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mSystems. 2018 Mar 20;3(2). pii: e00165-17. doi: 10.1128/mSystems.00165-17. eCollection 2018 Mar-Apr.

Toward Personalized Control of Human Gut Bacterial Communities.

Author information

1
Department of Molecular Genetics and Microbiology, Duke University, Durham, North Carolina, USA.
2
Center for Genomic and Computational Biology, Duke University, Durham, North Carolina, USA.

Abstract

A key challenge in microbiology will be developing tools for manipulating human gut bacterial communities. Our ability to predict and control the dynamics of these communities is now in its infancy. To manage human gut microbiota, I am developing methods in three research domains. First, I am refining in vitro tools to experimentally study gut microbes at high throughput and in controlled settings. Second, I am adapting "big data" techniques to overcome statistical challenges confronting microbiota modeling. Third, I am testing study designs that can streamline human testing of microbiota manipulations. Assembling these methods creates new challenges, including training scientists who can work across disciplines such as engineering, ecology, and medicine. Nevertheless, I envision that overcoming these obstacles will enable my group to construct platforms that can personalize microbiota treatments, particularly ones based on diet. More broadly, I anticipate that such platforms will have applications across fields such as agriculture, biotechnology, and environmental management.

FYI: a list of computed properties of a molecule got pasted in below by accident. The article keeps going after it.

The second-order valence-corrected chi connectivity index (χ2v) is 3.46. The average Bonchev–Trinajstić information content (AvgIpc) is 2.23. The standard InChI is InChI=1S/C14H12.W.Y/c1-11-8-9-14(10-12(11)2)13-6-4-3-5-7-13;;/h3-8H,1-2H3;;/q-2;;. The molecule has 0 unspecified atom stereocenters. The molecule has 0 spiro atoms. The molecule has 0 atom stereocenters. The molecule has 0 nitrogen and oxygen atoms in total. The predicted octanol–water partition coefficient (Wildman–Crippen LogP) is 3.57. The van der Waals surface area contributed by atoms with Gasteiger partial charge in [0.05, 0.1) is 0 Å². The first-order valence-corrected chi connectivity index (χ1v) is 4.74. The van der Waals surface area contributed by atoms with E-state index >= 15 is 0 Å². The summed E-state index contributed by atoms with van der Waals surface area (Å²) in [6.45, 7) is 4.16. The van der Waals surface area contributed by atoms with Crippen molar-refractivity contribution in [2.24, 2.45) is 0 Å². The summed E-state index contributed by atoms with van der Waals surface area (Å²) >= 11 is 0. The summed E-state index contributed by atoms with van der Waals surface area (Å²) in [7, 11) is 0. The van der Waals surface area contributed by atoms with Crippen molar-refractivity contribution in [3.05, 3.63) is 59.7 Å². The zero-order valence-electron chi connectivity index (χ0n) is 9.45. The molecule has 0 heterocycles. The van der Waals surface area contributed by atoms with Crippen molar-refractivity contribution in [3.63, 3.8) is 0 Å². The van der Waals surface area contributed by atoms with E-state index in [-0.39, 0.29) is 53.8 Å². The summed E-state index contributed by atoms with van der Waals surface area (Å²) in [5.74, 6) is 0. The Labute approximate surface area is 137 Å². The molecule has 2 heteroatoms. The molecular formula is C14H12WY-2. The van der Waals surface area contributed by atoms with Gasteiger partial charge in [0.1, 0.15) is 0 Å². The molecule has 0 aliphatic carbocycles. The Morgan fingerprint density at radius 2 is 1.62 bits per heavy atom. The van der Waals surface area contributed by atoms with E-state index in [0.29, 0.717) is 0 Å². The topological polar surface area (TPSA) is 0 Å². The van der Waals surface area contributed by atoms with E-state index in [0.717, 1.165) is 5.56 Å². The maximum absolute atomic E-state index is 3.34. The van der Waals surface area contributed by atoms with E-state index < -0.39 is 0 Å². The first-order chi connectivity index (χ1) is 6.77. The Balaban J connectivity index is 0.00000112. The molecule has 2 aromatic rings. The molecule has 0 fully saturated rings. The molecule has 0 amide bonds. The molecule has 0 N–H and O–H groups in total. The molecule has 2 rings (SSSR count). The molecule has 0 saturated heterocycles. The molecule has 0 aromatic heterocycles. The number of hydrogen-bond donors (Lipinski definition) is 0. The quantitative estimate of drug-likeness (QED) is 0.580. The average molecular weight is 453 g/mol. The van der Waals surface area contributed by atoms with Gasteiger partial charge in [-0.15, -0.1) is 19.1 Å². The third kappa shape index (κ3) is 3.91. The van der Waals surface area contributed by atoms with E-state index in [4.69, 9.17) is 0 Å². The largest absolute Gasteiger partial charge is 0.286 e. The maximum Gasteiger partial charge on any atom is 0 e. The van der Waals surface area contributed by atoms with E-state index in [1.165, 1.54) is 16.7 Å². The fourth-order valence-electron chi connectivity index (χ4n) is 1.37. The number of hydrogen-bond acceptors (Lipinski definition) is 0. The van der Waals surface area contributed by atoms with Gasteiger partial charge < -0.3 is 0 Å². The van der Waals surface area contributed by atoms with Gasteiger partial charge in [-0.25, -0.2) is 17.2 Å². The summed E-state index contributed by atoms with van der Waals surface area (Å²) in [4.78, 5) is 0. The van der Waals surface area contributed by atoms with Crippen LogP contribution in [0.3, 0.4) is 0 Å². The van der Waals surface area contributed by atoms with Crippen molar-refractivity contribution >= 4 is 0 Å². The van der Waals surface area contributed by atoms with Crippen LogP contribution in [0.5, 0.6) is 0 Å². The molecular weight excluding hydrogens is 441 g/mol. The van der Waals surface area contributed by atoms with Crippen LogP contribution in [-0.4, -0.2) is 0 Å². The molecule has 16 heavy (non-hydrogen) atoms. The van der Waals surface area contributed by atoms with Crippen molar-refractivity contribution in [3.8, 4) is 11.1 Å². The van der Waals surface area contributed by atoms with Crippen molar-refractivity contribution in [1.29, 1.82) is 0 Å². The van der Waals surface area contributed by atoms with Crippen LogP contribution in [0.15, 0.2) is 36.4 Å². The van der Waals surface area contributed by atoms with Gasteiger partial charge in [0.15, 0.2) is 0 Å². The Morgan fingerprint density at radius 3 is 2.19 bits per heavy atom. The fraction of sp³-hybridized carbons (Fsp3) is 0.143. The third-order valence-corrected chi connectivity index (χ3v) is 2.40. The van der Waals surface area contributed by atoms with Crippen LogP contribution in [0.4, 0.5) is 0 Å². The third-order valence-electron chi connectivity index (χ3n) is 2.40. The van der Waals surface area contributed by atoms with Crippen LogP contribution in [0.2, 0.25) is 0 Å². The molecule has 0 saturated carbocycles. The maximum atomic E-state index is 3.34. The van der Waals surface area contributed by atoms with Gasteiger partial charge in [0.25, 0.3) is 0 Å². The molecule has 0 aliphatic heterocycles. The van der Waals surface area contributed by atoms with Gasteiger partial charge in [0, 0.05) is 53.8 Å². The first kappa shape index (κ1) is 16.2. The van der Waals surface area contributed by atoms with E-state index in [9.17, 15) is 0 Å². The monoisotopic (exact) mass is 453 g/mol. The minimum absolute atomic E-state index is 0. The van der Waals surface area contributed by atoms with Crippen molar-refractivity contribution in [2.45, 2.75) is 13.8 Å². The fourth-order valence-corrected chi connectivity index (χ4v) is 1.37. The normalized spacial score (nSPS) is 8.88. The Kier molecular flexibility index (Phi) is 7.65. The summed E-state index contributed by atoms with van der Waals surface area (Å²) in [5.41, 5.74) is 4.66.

KEYWORDS:

human microbiome; microbiome engineering; systems biology

Conflict of interest statement

Conflict of Interest Disclosures: L.A.D. has patents relevant to microfluidic assays pending. Conflict of Interest Disclosures: L.A.D. has patents relevant to microfluidic assays pending.

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